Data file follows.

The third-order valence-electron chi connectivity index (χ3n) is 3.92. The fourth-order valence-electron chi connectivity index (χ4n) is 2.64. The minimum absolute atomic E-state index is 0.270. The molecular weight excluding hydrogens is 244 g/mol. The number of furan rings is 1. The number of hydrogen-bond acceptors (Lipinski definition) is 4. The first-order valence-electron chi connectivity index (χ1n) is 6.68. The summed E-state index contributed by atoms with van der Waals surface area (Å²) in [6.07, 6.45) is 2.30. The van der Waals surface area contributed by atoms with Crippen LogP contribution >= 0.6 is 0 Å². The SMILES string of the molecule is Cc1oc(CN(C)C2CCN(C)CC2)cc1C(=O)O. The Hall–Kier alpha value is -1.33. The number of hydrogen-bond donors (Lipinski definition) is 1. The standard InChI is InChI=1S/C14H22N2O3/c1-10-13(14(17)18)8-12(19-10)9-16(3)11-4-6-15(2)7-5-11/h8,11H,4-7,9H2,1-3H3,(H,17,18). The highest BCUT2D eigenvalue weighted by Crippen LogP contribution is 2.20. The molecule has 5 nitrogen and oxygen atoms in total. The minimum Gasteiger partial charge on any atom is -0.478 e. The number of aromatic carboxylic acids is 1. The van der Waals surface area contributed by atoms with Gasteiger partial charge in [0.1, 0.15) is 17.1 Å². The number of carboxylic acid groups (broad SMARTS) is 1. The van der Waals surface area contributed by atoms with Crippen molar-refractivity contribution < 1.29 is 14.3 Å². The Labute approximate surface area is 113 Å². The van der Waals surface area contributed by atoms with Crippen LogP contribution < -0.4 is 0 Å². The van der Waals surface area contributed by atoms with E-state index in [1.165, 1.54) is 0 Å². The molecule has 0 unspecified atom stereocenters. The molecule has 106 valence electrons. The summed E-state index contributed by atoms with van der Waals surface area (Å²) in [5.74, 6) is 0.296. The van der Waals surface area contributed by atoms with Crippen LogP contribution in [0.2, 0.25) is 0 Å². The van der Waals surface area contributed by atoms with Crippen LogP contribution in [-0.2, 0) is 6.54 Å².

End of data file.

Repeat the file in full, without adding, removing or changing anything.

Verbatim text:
The third-order valence-electron chi connectivity index (χ3n) is 3.92. The fourth-order valence-electron chi connectivity index (χ4n) is 2.64. The minimum absolute atomic E-state index is 0.270. The molecular weight excluding hydrogens is 244 g/mol. The number of furan rings is 1. The number of hydrogen-bond acceptors (Lipinski definition) is 4. The first-order valence-electron chi connectivity index (χ1n) is 6.68. The summed E-state index contributed by atoms with van der Waals surface area (Å²) in [6.07, 6.45) is 2.30. The van der Waals surface area contributed by atoms with Crippen LogP contribution >= 0.6 is 0 Å². The SMILES string of the molecule is Cc1oc(CN(C)C2CCN(C)CC2)cc1C(=O)O. The Hall–Kier alpha value is -1.33. The number of hydrogen-bond donors (Lipinski definition) is 1. The standard InChI is InChI=1S/C14H22N2O3/c1-10-13(14(17)18)8-12(19-10)9-16(3)11-4-6-15(2)7-5-11/h8,11H,4-7,9H2,1-3H3,(H,17,18). The highest BCUT2D eigenvalue weighted by Crippen LogP contribution is 2.20. The molecule has 5 nitrogen and oxygen atoms in total. The minimum Gasteiger partial charge on any atom is -0.478 e. The number of aromatic carboxylic acids is 1. The van der Waals surface area contributed by atoms with Gasteiger partial charge in [0.1, 0.15) is 17.1 Å². The number of carboxylic acid groups (broad SMARTS) is 1. The van der Waals surface area contributed by atoms with Crippen molar-refractivity contribution < 1.29 is 14.3 Å². The Labute approximate surface area is 113 Å². The van der Waals surface area contributed by atoms with Crippen LogP contribution < -0.4 is 0 Å². The van der Waals surface area contributed by atoms with E-state index in [1.165, 1.54) is 0 Å². The molecule has 0 unspecified atom stereocenters. The molecule has 106 valence electrons. The summed E-state index contributed by atoms with van der Waals surface area (Å²) in [5.74, 6) is 0.296. The van der Waals surface area contributed by atoms with Crippen LogP contribution in [0.2, 0.25) is 0 Å². The van der Waals surface area contributed by atoms with Crippen LogP contribution in [-0.2, 0) is 6.54 Å².